Paywalls: a salesperson's FAQ
Salesperson buy-in is often a bellwether as to whether or not your paywall strategy will be successful. With so much on the line (i.e. commissions), your sales team is likely to be the most hostile and least receptive to the idea. What's more, you are relying on them to carry the message to advertising clients and position the move as smart, practical and sound.
The upside is that when done well, salespeople can take a premium audience and use it to trumpet the brand's engagement, reputation, and ability to get users to convert. If a brand can get someone to pay money to access it online, it can get that person to click on an ad or influence them to make a purchase. But how do you ensure that your sales team is set up for success? You answer the questions that erode their confidence.
I sat down with a sales colleague, Alex McGrath, and asked him what his questions would be if we were to go paid tomorrow. I took the most urgent six questions and answered them here:
1. How much is traffic going to drop?
This is the first question any sales person is going to ask, and it's going to put you in an uncomfortable position because there's no way to answer it with 100 percent confidence. This can damage a sales person's confidence, and clients will use that lack of confidence against you.
Confront this issue head-on by prepping your sales team with data from your Web analytics. Let them know the specific areas of your site will be gated and how many page views and unique visitors those areas currently generate. In addition to traffic and reach, provide loyalty metrics (page views per unique) and stickiness (page views per session) information. Loyal users are more likely to pay than one-hit wonders, and providing your sales team with a definitive number of them that will be affected creates confidence that a percentage of those will convert. Sticky content is already convincing readers to stick around your site; it's not a leap of faith to think that they might pay for it as well.
Three ways you can minimize traffic loss:
- First page view free: this allows Google's traffic to continue to create ad inventory
- Threshold gating: only show the paywall after users have access over a certain number of page views in a 30-day span
- Proprietary content: only charge for content that users can't get elsewhere
2. Do we have a marketing strategy?
Have your audience development lead put together a presentation and set up a conference call to walk your sales team through the marketing plan and allow them to ask questions. Show them mockups of the paywall page, banner promotions, email promotions, direct mail, etc. Educate them on how you are using existing customer data to drive subscriptions. The more sales reps feel comfortable with how subscriptions will be promoted the better they will be able to convince advertisers that it's a good thing. Have a follow-up call at 30, 60 and 90 days after paywall launch to keep your sales team in the loop
3. How are my advertisers going to feel about this?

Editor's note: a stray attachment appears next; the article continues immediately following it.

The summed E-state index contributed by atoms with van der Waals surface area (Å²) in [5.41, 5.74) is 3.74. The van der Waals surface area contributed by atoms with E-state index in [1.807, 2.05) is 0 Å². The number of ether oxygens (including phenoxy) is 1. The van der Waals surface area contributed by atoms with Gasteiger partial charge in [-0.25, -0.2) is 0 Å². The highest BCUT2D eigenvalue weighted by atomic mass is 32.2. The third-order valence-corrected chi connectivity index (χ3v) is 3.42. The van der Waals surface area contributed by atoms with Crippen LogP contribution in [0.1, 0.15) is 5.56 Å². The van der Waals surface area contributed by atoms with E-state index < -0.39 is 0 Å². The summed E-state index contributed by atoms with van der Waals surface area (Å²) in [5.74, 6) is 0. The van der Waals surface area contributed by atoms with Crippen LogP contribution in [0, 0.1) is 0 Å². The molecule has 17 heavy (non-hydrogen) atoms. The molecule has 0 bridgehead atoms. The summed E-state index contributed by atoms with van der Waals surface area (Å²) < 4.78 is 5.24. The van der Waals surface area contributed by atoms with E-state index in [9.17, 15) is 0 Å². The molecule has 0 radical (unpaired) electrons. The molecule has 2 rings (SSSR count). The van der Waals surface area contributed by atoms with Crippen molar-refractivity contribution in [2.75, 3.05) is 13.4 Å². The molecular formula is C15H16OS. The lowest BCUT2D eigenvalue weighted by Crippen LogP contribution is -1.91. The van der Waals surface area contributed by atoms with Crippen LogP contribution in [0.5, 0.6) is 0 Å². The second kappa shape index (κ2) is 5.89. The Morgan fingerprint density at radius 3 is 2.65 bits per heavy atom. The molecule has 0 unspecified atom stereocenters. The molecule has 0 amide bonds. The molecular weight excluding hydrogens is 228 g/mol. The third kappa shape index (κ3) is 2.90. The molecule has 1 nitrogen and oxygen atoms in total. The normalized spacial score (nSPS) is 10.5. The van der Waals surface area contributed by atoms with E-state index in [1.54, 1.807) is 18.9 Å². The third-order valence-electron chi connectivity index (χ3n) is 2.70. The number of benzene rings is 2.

There are a lot of opinions out there about paywalls, and some advertisers may see it as a backwards move by a desperate company. Others will embrace the move as smart and might be interested in targeting only the paid subscribers, as they will be a more qualified audience. Instruct your sales teams to vet any entrenched opinions and offer them a means of diffusing advertiser pushback.
4. Will I get more insight into my audience that will help me better sell?
You can get a lot of data once you have email and postal address, and you can get even more via credit-card reverse-append. That information can be used to build a far more robust demographic and lifestyle profile of your audience. Providers such as InfoUSA and Experian can work with you to augment the data you collect during the subscription process.
5. Will I be able to target ads off of the data we're collecting?
It's absolutely possible to target off of this data on your Web site if your have integrated your subscription management system with your content management system. For more information, check out our Publishers' Playbook to subscription management.
Even if you can't target off of discrete demographic and/or lifestyle data, you can charge a premium on all paid subscriber impressions. Similarly, you can only serve low-value ad network impressions on the first page view in from Google. This provides protections from ad networks dropping cookies on your loyal visitors and selling your eyeballs for lower CPM's elsewhere. Monetize the low-value impressions with ad networks, your free content impressions at a higher rate and your paid content impressions at a premium rate.
6. How committed are we to this? What happens if it flops?
Carolyn McCall, former CEO of Guardian Media Group, said at the FIPP Digital Innovators Conference, "With regards to our strategy on paid content, we're not entrenched in our current position." That's good advice. Be firm in your resolve and avoid flip-flopping, but let your sales team know that if the numbers don't make sense, you're open to tweaking the strategy or dumping it altogether.